In April, Virgil Griffith a self-styled “disruptive technologist” traveled to North Korea with a visa he had obtained from a diplomatic mission in New York City, going through China to circumvent an American travel ban. He gave a talk at the Blockchain and Cryptocurrency Conference in Pyongyang about how to use cryptocurrency and blockchain technology to launder money, according to federal investigators.
Now Mr. Griffith, 36, faces federal charges that he violated international sanctions. He was arrested on Thursday as he landed at Los Angeles International Airport. The charges come after the Trump administration raised concerns over the summer about the national security threat cryptocurrencies pose because of their potential to be used to finance illicit activities. During his speech and in discussions afterward, Griffith provided information about how North Korea could use cryptocurrency to “achieve independence from the global banking system,” the complaint said. He also later made plans “to facilitate the exchange” of a digital currency between North and South Korea.
Mr. Griffith, an American citizen who lives in Singapore and works for the Ethereum Foundation, is accused of conspiring with North Korea since August 2018. He appeared in federal court in Los Angeles last week and will eventually be brought to New York. He faces up to 20 years in prison.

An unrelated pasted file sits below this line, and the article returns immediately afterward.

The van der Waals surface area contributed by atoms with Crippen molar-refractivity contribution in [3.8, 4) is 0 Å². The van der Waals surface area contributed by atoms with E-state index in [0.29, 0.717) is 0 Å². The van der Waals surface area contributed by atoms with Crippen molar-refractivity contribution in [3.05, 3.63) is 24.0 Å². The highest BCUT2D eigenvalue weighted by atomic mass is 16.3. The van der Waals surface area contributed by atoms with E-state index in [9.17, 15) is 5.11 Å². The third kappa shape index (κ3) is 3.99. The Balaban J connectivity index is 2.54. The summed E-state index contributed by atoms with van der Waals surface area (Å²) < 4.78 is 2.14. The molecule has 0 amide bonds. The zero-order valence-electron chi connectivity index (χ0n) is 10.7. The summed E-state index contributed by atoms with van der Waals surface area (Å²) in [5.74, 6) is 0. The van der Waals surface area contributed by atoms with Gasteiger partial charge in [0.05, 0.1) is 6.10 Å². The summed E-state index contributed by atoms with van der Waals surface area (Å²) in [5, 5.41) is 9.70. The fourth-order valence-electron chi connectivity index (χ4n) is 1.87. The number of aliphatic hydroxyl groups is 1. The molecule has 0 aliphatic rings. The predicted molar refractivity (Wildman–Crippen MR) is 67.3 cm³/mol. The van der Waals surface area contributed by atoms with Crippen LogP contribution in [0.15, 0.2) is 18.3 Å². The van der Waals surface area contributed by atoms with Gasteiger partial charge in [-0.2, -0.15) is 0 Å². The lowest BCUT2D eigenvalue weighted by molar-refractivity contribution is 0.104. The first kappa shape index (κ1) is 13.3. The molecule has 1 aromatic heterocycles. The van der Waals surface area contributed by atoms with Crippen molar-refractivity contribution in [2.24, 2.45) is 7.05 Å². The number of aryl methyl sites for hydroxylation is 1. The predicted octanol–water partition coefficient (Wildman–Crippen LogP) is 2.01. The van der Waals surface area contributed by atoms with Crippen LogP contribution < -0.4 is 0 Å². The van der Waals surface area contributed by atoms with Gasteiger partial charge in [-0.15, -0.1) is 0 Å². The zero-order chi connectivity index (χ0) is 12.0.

“We cannot allow anyone to evade sanctions, because the consequences of North Korea obtaining funding, technology, and information to further its desire to build nuclear weapons put the world at risk,” said William F. Sweeney Jr., an assistant director-in-charge at the Federal Bureau of Investigation. “It’s even more egregious that a U.S. citizen allegedly chose to aid our adversary.”
Hacker magazine, 2600, where Mr. Griffith was a contributing writer, issued a statement on Twitter on Friday saying that his arrest was “an attack on all of us.” The magazine’s editor, who uses the pen name Emmanuel Goldstein, said on Twitter that what Mr. Griffith had done — explaining the concept of cryptocurrency — was not a crime. He added, “He’s a typical hacker who loves technology and adventure.”
A self-described ex-hacker, Mr. Griffith earned a doctorate from the California Institute of Technology in computational and neural systems, then went to work in Silicon Valley, where he developed a reputation as a tech-world rebel.
[The New York Times]